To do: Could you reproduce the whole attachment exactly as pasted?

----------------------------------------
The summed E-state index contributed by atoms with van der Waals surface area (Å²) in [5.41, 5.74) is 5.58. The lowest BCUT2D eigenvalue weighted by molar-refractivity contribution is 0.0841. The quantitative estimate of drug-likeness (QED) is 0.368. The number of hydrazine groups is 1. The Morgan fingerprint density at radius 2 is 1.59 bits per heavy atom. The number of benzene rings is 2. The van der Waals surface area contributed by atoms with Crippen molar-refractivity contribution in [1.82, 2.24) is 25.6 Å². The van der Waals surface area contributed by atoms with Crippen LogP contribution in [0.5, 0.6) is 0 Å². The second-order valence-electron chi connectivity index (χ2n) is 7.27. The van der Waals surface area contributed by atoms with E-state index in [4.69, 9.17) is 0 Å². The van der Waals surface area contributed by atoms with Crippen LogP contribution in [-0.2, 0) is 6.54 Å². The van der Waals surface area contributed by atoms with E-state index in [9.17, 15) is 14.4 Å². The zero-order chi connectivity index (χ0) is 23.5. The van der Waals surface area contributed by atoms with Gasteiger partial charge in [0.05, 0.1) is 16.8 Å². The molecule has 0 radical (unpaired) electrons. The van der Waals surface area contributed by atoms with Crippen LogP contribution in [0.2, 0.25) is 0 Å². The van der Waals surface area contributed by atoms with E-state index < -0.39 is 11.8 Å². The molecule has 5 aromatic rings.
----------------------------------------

The summed E-state index contributed by atoms with van der Waals surface area (Å²) in [5.41, 5.74) is 5.58. The lowest BCUT2D eigenvalue weighted by molar-refractivity contribution is 0.0841. The quantitative estimate of drug-likeness (QED) is 0.368. The number of hydrazine groups is 1. The Morgan fingerprint density at radius 2 is 1.59 bits per heavy atom. The number of benzene rings is 2. The van der Waals surface area contributed by atoms with Crippen molar-refractivity contribution in [1.82, 2.24) is 25.6 Å². The van der Waals surface area contributed by atoms with Crippen LogP contribution in [0.5, 0.6) is 0 Å². The second-order valence-electron chi connectivity index (χ2n) is 7.27. The van der Waals surface area contributed by atoms with E-state index in [4.69, 9.17) is 0 Å². The van der Waals surface area contributed by atoms with Crippen LogP contribution in [-0.2, 0) is 6.54 Å². The van der Waals surface area contributed by atoms with E-state index in [9.17, 15) is 14.4 Å². The zero-order chi connectivity index (χ0) is 23.5. The van der Waals surface area contributed by atoms with Gasteiger partial charge in [0.05, 0.1) is 16.8 Å². The molecule has 0 radical (unpaired) electrons. The van der Waals surface area contributed by atoms with Crippen LogP contribution in [0.2, 0.25) is 0 Å². The van der Waals surface area contributed by atoms with E-state index < -0.39 is 11.8 Å². The molecule has 5 aromatic rings.